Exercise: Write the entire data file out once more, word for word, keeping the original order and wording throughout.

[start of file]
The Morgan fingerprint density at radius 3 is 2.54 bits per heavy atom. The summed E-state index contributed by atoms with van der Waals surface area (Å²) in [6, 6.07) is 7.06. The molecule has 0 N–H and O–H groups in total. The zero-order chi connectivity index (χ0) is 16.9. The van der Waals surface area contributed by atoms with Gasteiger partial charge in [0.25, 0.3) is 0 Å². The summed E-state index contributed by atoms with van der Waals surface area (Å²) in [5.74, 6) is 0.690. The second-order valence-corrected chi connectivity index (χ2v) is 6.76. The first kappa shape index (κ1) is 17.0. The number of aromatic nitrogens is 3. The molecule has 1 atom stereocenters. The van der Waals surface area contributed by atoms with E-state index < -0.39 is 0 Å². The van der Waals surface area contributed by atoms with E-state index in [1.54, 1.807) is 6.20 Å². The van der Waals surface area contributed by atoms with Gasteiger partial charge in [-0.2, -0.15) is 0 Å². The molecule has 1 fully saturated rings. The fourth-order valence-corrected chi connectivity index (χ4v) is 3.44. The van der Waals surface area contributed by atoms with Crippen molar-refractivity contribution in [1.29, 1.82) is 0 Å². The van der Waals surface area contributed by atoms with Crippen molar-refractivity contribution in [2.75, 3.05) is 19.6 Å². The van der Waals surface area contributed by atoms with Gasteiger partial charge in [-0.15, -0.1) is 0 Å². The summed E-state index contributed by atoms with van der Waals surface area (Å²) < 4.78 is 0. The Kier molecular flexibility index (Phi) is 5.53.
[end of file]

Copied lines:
The Morgan fingerprint density at radius 3 is 2.54 bits per heavy atom. The summed E-state index contributed by atoms with van der Waals surface area (Å²) in [6, 6.07) is 7.06. The molecule has 0 N–H and O–H groups in total. The zero-order chi connectivity index (χ0) is 16.9. The van der Waals surface area contributed by atoms with Gasteiger partial charge in [0.25, 0.3) is 0 Å². The summed E-state index contributed by atoms with van der Waals surface area (Å²) in [5.74, 6) is 0.690. The second-order valence-corrected chi connectivity index (χ2v) is 6.76. The first kappa shape index (κ1) is 17.0. The number of aromatic nitrogens is 3. The molecule has 1 atom stereocenters. The van der Waals surface area contributed by atoms with E-state index < -0.39 is 0 Å². The van der Waals surface area contributed by atoms with E-state index in [1.54, 1.807) is 6.20 Å². The van der Waals surface area contributed by atoms with Gasteiger partial charge in [-0.2, -0.15) is 0 Å². The molecule has 1 fully saturated rings. The fourth-order valence-corrected chi connectivity index (χ4v) is 3.44. The van der Waals surface area contributed by atoms with Crippen molar-refractivity contribution in [1.29, 1.82) is 0 Å². The van der Waals surface area contributed by atoms with Crippen molar-refractivity contribution in [2.75, 3.05) is 19.6 Å². The van der Waals surface area contributed by atoms with Gasteiger partial charge in [-0.15, -0.1) is 0 Å². The summed E-state index contributed by atoms with van der Waals surface area (Å²) < 4.78 is 0. The Kier molecular flexibility index (Phi) is 5.53.